The April 8, 2024, solar eclipse reaches totality over Llano at Grenwelge Park. Staff photo by Dakota Morrissiey

At a little past 1:30 p.m. on April 8, 2024, the Highland Lakes had a front-row seat to a rare total solar eclipse. The moon swung perfectly between Earth and the sun, creating a series of spectacular cosmic phenomena amid the beautiful Texas Hill Country. It was cloudy in some parts, but that did little to overshadow the awe-inspiring event.

The Highland Lakes area was directly in the eclipse’s “path of totality,” meaning it experienced the longest exposure to total coverage of the sun. Totality clocked in at about four minutes and 20 seconds, depending on how close you were to the eclipse centerline. 

This was just the crescendo of a celestially orchestrated symphony of light and shadow that played out for hours on that day.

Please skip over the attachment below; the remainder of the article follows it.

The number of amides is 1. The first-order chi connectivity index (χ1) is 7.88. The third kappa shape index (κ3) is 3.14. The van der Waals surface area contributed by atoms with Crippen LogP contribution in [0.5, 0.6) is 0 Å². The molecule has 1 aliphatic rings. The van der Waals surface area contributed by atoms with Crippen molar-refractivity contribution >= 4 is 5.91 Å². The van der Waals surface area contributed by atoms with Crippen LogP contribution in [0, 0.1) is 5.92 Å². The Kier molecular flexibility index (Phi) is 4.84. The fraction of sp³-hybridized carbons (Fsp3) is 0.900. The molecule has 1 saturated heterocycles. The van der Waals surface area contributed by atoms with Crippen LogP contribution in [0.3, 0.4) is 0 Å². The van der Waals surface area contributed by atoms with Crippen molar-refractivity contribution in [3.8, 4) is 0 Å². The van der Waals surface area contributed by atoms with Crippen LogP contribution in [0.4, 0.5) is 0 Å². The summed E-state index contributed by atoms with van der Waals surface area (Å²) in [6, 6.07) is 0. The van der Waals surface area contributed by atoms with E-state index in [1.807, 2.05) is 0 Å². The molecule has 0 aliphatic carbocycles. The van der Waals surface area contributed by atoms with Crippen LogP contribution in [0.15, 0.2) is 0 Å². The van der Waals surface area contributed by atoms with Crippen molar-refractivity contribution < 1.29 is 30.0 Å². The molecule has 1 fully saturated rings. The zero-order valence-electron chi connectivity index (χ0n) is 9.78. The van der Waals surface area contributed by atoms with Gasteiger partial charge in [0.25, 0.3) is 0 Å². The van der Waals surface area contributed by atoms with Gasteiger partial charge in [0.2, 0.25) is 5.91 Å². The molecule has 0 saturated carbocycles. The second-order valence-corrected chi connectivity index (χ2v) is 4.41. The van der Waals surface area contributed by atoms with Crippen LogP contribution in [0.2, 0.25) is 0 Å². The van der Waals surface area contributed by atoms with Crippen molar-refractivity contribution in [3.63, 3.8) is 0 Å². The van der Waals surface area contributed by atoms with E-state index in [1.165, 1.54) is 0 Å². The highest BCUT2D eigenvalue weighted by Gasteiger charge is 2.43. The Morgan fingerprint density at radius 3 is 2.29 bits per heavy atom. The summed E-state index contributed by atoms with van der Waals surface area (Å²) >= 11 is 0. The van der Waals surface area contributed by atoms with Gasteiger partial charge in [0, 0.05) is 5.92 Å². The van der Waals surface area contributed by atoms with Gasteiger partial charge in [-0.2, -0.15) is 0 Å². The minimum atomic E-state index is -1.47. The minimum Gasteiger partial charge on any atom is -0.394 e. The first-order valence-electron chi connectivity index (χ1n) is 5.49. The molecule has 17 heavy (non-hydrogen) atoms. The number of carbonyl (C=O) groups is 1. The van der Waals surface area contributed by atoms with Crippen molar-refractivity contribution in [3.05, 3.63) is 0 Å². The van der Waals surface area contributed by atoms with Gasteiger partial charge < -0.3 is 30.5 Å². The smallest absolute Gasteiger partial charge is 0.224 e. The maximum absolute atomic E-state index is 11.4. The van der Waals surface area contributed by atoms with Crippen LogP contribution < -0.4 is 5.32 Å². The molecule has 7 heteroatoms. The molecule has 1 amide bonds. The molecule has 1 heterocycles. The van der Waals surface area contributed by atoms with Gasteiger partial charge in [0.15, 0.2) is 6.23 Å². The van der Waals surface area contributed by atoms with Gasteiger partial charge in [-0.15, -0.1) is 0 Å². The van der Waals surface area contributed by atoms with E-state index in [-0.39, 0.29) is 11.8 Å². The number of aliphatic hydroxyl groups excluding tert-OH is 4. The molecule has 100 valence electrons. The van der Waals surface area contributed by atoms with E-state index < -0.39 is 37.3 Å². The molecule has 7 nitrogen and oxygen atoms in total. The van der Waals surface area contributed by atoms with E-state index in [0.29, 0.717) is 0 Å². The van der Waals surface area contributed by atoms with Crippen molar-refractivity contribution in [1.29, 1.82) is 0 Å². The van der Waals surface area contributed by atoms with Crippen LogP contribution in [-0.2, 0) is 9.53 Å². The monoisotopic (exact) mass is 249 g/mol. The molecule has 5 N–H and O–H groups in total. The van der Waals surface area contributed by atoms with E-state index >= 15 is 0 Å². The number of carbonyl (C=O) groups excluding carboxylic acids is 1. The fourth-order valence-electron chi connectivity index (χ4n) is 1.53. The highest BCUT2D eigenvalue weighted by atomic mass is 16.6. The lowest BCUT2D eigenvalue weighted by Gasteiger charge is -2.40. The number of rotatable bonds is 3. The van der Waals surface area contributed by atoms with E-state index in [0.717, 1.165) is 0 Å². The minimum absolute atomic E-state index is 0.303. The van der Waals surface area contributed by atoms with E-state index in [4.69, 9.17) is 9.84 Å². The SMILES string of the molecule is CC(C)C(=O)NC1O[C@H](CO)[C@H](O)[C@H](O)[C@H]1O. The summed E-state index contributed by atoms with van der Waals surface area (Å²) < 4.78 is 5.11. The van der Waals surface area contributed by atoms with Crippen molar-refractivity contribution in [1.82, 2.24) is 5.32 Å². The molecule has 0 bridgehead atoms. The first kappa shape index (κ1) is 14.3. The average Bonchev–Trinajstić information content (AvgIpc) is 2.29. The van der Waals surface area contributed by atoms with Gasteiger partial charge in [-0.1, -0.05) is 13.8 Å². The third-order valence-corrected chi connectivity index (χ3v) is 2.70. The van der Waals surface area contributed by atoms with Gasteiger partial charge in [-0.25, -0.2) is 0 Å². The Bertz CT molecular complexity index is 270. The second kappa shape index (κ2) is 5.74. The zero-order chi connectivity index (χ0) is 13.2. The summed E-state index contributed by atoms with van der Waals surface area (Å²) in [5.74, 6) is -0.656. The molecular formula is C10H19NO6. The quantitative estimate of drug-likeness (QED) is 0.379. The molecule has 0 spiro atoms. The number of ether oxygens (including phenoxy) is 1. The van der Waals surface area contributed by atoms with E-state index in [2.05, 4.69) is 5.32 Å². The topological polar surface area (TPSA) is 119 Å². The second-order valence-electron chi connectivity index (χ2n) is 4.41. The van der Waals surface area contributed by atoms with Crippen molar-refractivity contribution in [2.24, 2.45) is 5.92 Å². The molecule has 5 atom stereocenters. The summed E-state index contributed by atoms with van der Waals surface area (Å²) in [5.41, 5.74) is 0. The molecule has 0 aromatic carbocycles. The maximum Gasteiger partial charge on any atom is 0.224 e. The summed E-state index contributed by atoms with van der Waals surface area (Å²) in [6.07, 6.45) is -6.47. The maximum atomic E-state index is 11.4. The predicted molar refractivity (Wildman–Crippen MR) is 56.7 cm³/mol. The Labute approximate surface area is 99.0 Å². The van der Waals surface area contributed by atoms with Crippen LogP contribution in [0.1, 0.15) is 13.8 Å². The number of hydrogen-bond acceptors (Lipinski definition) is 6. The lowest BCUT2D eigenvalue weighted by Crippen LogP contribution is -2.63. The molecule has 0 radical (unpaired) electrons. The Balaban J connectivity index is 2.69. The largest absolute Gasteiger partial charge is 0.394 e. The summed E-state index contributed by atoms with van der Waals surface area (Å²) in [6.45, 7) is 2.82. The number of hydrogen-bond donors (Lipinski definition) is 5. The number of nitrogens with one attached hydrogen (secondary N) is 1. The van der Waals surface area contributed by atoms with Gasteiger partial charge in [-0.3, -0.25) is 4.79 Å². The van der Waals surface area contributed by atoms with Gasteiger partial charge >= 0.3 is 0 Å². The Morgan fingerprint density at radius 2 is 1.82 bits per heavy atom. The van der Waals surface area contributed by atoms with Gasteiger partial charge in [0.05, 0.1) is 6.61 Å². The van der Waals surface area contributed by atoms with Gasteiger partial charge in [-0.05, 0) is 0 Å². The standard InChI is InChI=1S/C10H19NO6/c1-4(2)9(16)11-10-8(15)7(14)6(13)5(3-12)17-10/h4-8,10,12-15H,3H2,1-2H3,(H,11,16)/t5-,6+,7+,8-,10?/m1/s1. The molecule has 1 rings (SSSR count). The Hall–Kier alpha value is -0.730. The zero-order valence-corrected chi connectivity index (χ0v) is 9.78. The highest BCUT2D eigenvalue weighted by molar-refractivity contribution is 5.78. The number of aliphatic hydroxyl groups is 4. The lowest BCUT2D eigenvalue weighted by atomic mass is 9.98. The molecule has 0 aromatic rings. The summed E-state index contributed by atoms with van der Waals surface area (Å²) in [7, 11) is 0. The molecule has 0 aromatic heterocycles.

Eclipse watchers grabbed a spot at Lakeside Park in Marble Falls. Staff photo by Nathan Bush
John Henry of Minnesota stares at the progressing total solar eclipse on the courthouse lawn in Llano. Henry, and hundreds of others, travelled from near and far to watch the eclipse in Llano, where they were lucky enough to have an unobstructed view of the celestial event despite threatening cloud cover. Staff photo by Dakota Morrissiey
Eclipse watchers of all ages enjoyed the eclipse. Staff photo by Dakota Morrissiey